As we are standing on the brink of yet another significant shift in how we will communicate and process information, this issue of Emigre zooms in on the discussions that have become the more interesting part of the hype surrounding electronic publishing and its facilitator the Internet.
Taking our cue from the conference 101: The Future of Design in the Context of Computer-Based Media held at the Jan van Eyck Academy in Holland in late 1995, Emigre 39 further explores this conference's topics.
Lorraine Wild, the main speaker at 101, gives us an overview of graphic design education in the United States and the way it is currently being challenged by new media. She raises the question whether our current understanding of graphic design helps or hinders us prepare for the onslaught of one of the most sweeping changes in communication yet.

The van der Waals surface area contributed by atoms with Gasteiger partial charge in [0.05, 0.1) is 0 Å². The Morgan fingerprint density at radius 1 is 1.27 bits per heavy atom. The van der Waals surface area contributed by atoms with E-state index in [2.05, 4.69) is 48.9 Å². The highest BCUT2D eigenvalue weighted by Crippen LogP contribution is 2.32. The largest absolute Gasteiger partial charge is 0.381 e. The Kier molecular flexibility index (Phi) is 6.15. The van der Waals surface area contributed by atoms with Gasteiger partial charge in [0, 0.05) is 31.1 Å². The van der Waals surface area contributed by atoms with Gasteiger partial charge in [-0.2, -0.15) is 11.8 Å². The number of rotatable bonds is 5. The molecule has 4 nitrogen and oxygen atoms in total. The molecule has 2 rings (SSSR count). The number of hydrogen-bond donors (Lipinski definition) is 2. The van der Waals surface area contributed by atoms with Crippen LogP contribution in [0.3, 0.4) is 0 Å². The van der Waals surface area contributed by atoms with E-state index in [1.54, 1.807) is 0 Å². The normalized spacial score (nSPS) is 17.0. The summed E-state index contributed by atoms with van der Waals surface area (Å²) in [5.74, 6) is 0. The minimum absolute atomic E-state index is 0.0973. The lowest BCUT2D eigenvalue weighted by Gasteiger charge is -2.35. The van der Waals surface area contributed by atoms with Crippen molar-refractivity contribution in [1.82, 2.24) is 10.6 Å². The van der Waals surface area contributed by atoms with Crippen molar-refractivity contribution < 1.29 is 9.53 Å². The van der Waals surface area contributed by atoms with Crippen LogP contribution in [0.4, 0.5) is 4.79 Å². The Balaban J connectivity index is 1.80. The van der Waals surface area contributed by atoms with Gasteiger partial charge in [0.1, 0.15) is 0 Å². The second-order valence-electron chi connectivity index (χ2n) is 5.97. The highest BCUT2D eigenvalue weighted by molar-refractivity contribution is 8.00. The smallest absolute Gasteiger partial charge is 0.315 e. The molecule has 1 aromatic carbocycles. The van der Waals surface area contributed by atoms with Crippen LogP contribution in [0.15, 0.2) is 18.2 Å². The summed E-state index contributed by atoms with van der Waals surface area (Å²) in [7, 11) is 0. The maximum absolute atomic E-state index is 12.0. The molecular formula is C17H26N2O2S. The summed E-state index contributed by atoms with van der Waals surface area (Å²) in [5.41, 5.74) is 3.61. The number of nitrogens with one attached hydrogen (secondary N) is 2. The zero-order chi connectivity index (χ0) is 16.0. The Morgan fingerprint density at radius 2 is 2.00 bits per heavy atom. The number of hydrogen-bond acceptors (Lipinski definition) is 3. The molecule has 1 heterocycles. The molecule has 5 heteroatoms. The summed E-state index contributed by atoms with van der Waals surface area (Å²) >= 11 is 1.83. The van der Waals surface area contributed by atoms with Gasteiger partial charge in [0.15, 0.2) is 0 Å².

Carl Francis DiSalvo reviews Avital Ronell's The Telephone Book. Published in 1989, The Telephone Book utilized novel text formatting structures, creating an object of discourse that would create a new standard for reading.
In the essay "Alien Travels," Putch Tu finds herself on a train with two well-known New York designers discussing geeks, freaks, cyborgs, blenders, power tools, remote controls, and other nervous machines and how it all relates to graphic design.
Kenneth FitzGerald, in a review of Elliott Earls's enhanced CD Throwing Apples at the Sun, gives rise to the Prosumptive Designer. His review spotlights the possibilities for designers to "clear a wider space for their activity."
Diane Gromala reviews Sven Birkerts' book The Gutenberg Elegies, a book that ponders the "Fate of Reading in an Electronic Age," while multimedia artist David Thomas (of Pere Ubu fame), in his essay "It Bytes" boldly suggests that "Multimedia will never go anywhere until the amateurs take over..."
Introduction by Rudy VanderLans.